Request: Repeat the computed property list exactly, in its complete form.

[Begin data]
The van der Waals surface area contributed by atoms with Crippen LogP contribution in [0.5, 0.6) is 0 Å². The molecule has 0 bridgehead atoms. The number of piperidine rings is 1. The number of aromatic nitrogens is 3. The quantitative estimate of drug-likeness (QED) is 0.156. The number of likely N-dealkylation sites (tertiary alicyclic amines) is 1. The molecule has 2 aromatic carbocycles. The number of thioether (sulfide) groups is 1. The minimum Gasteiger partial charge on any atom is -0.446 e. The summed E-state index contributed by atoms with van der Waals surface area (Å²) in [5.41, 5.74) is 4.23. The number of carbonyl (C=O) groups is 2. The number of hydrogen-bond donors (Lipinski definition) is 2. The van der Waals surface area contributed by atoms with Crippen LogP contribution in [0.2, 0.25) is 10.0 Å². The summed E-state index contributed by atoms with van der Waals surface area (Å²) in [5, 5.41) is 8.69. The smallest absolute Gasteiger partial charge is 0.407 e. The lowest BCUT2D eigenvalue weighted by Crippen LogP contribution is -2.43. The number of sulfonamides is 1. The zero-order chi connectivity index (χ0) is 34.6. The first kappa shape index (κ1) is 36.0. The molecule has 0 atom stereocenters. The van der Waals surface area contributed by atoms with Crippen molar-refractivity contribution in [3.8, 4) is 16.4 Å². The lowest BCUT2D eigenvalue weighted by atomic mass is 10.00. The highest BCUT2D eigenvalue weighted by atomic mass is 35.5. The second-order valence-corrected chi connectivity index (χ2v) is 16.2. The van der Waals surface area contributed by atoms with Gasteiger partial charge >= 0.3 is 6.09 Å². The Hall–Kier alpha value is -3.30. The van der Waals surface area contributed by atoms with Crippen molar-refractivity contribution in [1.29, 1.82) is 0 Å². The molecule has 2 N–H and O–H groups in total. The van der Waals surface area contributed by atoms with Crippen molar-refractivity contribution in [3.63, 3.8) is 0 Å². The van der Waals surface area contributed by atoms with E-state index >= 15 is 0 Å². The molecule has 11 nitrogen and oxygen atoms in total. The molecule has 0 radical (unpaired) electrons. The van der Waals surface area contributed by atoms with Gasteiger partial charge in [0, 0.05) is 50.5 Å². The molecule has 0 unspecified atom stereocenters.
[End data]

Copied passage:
The van der Waals surface area contributed by atoms with Crippen LogP contribution in [0.5, 0.6) is 0 Å². The molecule has 0 bridgehead atoms. The number of piperidine rings is 1. The number of aromatic nitrogens is 3. The quantitative estimate of drug-likeness (QED) is 0.156. The number of likely N-dealkylation sites (tertiary alicyclic amines) is 1. The molecule has 2 aromatic carbocycles. The number of thioether (sulfide) groups is 1. The minimum Gasteiger partial charge on any atom is -0.446 e. The summed E-state index contributed by atoms with van der Waals surface area (Å²) in [5.41, 5.74) is 4.23. The number of carbonyl (C=O) groups is 2. The number of hydrogen-bond donors (Lipinski definition) is 2. The van der Waals surface area contributed by atoms with Crippen LogP contribution in [0.2, 0.25) is 10.0 Å². The summed E-state index contributed by atoms with van der Waals surface area (Å²) in [5, 5.41) is 8.69. The smallest absolute Gasteiger partial charge is 0.407 e. The lowest BCUT2D eigenvalue weighted by Crippen LogP contribution is -2.43. The number of sulfonamides is 1. The zero-order chi connectivity index (χ0) is 34.6. The first kappa shape index (κ1) is 36.0. The molecule has 0 atom stereocenters. The van der Waals surface area contributed by atoms with Crippen molar-refractivity contribution in [3.8, 4) is 16.4 Å². The lowest BCUT2D eigenvalue weighted by atomic mass is 10.00. The highest BCUT2D eigenvalue weighted by atomic mass is 35.5. The second-order valence-corrected chi connectivity index (χ2v) is 16.2. The van der Waals surface area contributed by atoms with Gasteiger partial charge >= 0.3 is 6.09 Å². The Hall–Kier alpha value is -3.30. The van der Waals surface area contributed by atoms with Crippen molar-refractivity contribution in [1.29, 1.82) is 0 Å². The molecule has 2 N–H and O–H groups in total. The van der Waals surface area contributed by atoms with Crippen molar-refractivity contribution in [3.63, 3.8) is 0 Å². The van der Waals surface area contributed by atoms with E-state index >= 15 is 0 Å². The molecule has 11 nitrogen and oxygen atoms in total. The molecule has 0 radical (unpaired) electrons. The van der Waals surface area contributed by atoms with Gasteiger partial charge in [0, 0.05) is 50.5 Å². The molecule has 0 unspecified atom stereocenters.